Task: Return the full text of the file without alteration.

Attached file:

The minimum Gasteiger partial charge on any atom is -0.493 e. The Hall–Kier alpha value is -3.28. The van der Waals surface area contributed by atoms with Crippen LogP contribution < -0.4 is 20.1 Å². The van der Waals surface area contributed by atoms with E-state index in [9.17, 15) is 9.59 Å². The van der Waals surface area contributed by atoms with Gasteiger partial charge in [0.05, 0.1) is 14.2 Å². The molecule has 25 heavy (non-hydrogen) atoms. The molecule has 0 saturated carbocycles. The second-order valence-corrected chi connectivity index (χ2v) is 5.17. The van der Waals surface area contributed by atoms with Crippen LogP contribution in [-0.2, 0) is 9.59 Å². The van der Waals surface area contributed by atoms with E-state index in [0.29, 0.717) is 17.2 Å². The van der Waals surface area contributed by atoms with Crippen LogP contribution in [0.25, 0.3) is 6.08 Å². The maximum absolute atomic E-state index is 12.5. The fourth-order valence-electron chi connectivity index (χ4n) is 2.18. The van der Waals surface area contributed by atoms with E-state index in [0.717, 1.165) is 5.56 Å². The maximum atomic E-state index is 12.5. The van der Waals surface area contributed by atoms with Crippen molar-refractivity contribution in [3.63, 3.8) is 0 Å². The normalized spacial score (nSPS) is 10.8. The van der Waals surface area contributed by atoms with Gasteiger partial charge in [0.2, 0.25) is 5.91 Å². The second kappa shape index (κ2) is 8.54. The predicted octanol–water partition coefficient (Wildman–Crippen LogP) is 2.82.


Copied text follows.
The minimum Gasteiger partial charge on any atom is -0.493 e. The Hall–Kier alpha value is -3.28. The van der Waals surface area contributed by atoms with Crippen LogP contribution < -0.4 is 20.1 Å². The van der Waals surface area contributed by atoms with E-state index in [9.17, 15) is 9.59 Å². The van der Waals surface area contributed by atoms with Gasteiger partial charge in [0.05, 0.1) is 14.2 Å². The molecule has 25 heavy (non-hydrogen) atoms. The molecule has 0 saturated carbocycles. The second-order valence-corrected chi connectivity index (χ2v) is 5.17. The van der Waals surface area contributed by atoms with Crippen LogP contribution in [-0.2, 0) is 9.59 Å². The van der Waals surface area contributed by atoms with E-state index in [0.29, 0.717) is 17.2 Å². The van der Waals surface area contributed by atoms with Crippen LogP contribution in [0.25, 0.3) is 6.08 Å². The maximum absolute atomic E-state index is 12.5. The fourth-order valence-electron chi connectivity index (χ4n) is 2.18. The van der Waals surface area contributed by atoms with E-state index in [0.717, 1.165) is 5.56 Å². The maximum atomic E-state index is 12.5. The van der Waals surface area contributed by atoms with Crippen molar-refractivity contribution in [3.63, 3.8) is 0 Å². The normalized spacial score (nSPS) is 10.8. The van der Waals surface area contributed by atoms with Gasteiger partial charge in [0.2, 0.25) is 5.91 Å². The second kappa shape index (κ2) is 8.54. The predicted octanol–water partition coefficient (Wildman–Crippen LogP) is 2.82.